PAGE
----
In Steinbeck’s sweeping family saga, the Trask family’s patriarch Cyrus, a Civil War veteran who becomes a military adviser in Washington after the war, has two sons, Adam and Charles (the “A” and “C” names reflect Abel and Cain respectively). Adam resents his father but is loved the most, while Charles loves his father, who is indifferent to him. When Cyrus prefers Adam’s gift of a stray puppy to Charles’ present of an expensive knife, Charles tries to kill Adam.

This scenario repeats itself in the next generation. After inheriting a good sum of money from his father, Adam marries Cathy, a girl of questionable virtue (who has in fact killed her own parents), then moves to California with her. She finds she is pregnant, and though she tells him she doesn’t want to move to California and doesn’t want children his response of “Nonsense” suggests that perhaps he was not really listening to her. After, having given birth to twin boys, she shoots him and leaves, he is somewhat more disposed to believe her. Is she the Eve to this Adam? Or is she perhaps the serpent, bringing sin into his California Paradise?

The twins, Aron and Cal (there’s that “A” and “C” thing again) do grow up with contrasting docile and wild tendencies, and surprise surprise, when Cal tries to give Adam a huge gift, Adam rejects it, preferring Aron’s good intentions. Needless to say, this has dire consequences for both Cal and Aron, and raises the question of whether Cal inevitably takes after his mother—and his uncle (who, for all we know, may in fact be his biological father). But remember the meaning of timshel.

Steinbeck said that he wrote the book for his young sons, Thom and John (at the time aged six and four). He wanted them to understand their own family history, and to describe for them in loving detail the Salinas Valley that is the setting of the tale, and in which Steinbeck himself had grown up. He begins the novel with a long and sensually rich description of the valley. He also includes as a foil to the serious and nearly humorless Adam a semi-fictionalized version of his own maternal grandfather, Samuel Hamilton, who with his wife, Liza, has emigrated from Ireland and managed to scrape a living for his family of nine children out of a rough, infertile piece of land, while befriending and helping Adam Trask when, with his father’s fortune, he moves in from the east and buys the richest ranch in the valley. The relationships within the Hamilton family, which has its own Messiah in the form of young Tom, are at once more complex and less stark than in the Trask family, owing almost certainly to a less severe and more loving patriarch than Adam, or Cyrus—or, for that matter, the God of Genesis.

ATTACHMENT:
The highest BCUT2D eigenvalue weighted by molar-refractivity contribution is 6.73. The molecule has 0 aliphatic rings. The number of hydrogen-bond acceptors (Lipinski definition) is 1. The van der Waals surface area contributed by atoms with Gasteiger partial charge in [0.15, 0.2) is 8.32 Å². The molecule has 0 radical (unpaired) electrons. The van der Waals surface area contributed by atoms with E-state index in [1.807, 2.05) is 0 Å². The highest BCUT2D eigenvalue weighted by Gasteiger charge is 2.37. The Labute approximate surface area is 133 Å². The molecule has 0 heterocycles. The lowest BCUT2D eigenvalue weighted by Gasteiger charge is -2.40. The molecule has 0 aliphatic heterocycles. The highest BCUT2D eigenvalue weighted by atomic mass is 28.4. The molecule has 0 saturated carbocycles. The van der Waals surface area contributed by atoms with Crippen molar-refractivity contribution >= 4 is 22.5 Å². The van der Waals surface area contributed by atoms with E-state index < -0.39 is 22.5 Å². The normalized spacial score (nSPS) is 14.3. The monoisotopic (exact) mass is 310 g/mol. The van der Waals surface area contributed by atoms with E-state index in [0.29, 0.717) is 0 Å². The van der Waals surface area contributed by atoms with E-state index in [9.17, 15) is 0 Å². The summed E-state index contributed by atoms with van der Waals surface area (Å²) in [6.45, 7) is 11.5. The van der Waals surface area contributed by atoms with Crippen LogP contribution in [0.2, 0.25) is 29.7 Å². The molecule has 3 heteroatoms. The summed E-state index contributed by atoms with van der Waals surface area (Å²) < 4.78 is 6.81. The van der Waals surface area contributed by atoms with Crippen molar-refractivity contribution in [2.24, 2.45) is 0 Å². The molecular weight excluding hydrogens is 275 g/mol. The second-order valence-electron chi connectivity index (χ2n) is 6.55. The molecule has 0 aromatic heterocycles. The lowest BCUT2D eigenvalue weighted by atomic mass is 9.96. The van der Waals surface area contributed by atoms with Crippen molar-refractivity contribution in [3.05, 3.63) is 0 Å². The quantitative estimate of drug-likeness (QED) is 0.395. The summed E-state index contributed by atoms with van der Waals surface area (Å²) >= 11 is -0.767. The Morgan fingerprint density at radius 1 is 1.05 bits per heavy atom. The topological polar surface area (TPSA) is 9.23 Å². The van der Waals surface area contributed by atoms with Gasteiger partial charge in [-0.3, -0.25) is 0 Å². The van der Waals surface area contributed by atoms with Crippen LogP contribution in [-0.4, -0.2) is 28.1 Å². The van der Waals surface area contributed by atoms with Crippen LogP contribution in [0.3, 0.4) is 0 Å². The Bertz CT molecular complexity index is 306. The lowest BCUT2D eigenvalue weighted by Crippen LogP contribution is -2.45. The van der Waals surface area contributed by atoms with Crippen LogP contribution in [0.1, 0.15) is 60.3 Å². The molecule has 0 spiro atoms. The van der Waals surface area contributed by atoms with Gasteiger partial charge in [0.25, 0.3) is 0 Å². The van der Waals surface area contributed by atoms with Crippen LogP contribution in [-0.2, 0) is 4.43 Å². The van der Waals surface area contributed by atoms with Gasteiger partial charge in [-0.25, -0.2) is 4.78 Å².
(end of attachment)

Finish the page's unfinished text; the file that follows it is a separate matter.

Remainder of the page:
Curiously, one of the Hamilton daughters marries a Steinbeck, and they have a son named John who, it turns out, tells us he is the narrator of the story. It’s a clever twist and no doubt one that delighted Steinbeck’s children when they were able to read the book. But it lets the rest of us in on the degree to which this novel was extremely personal to the author—so personal that he actually kept track of his writing process on the book with a double-entry journal in which he wrote notes and letters for his publisher commenting on his process on the left side of the page, and wrote out his actual draft of the book on the right. The letters were published the year after Steinbeck died in a commentary called Journal of a Novel: The East of Eden Letters.

Ultimately this epic novel is a significant achievement in 20th-century American literature and has a universal mythic quality. It would be churlish of me not to award it four Shakespeares.

 

COMING SOON!

The latest Merlin Mystery from Jay Ruud, THE KNIGHT OF THE CART, will be available September 15, but you can preorder your copy today! To learn more about this and other Merlin Mysteries, visit https://encirclepub.com/product-tag/ruud/

 

Blinded by the Light

Blinded By the Light

Gurinder Chadha (2019)

In 1927, the movie industry was revolutionized by Warner Brothers’ release of The Jazz Singer—a musical drama that featured the first sound dialogue and the first synchronized recorded musical score, including six songs performed by Al Jolson, the most popular singer of his time. The film traced the story of Jakie Rabinowitz, a young singer who defies his family’s old-world Jewish traditions, embodied chiefly by his cantor father, and though Jakie leaves his home and changes his name to make it as a jazz singer, he cannot escape his heritage.

Flash forward to 2019 and change the venue from early 20th century New York to Thatcher-era Britain, change traditional Jewish culture to Pakistani, and you’ve got essentially the same plot, repackaged to make it more timely. There have, of course, been countless similar movies in the 92 years in between (including two remakes of The Jazz Singer itself, not to mention recent films that give the basic intergenerational conflict a South-Asian flavor, like The Big Sick), so the question we need to ask about this film is this: Given the fact that we’ve seen this plot countless times before, what is there in this iteration of the old cliché that makes it worth our while to watch it again?